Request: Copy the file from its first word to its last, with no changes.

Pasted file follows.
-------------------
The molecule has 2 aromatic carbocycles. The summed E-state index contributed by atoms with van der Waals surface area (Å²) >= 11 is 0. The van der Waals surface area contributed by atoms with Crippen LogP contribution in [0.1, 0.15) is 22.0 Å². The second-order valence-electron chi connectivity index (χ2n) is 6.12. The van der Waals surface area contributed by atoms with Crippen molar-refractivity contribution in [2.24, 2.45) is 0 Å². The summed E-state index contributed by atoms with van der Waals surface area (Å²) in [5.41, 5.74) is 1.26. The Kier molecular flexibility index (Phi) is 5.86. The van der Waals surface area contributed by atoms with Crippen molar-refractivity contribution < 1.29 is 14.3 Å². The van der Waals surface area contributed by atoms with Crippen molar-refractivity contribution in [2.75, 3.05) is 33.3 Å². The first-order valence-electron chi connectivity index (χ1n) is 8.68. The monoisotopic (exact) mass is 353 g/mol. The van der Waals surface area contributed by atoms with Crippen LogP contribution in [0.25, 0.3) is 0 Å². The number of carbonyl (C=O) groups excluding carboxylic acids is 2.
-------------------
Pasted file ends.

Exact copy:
The molecule has 2 aromatic carbocycles. The summed E-state index contributed by atoms with van der Waals surface area (Å²) >= 11 is 0. The van der Waals surface area contributed by atoms with Crippen LogP contribution in [0.1, 0.15) is 22.0 Å². The second-order valence-electron chi connectivity index (χ2n) is 6.12. The van der Waals surface area contributed by atoms with Crippen molar-refractivity contribution in [2.24, 2.45) is 0 Å². The summed E-state index contributed by atoms with van der Waals surface area (Å²) in [5.41, 5.74) is 1.26. The Kier molecular flexibility index (Phi) is 5.86. The van der Waals surface area contributed by atoms with Crippen molar-refractivity contribution < 1.29 is 14.3 Å². The van der Waals surface area contributed by atoms with Crippen molar-refractivity contribution in [2.75, 3.05) is 33.3 Å². The first-order valence-electron chi connectivity index (χ1n) is 8.68. The monoisotopic (exact) mass is 353 g/mol. The van der Waals surface area contributed by atoms with Crippen LogP contribution in [0.25, 0.3) is 0 Å². The number of carbonyl (C=O) groups excluding carboxylic acids is 2.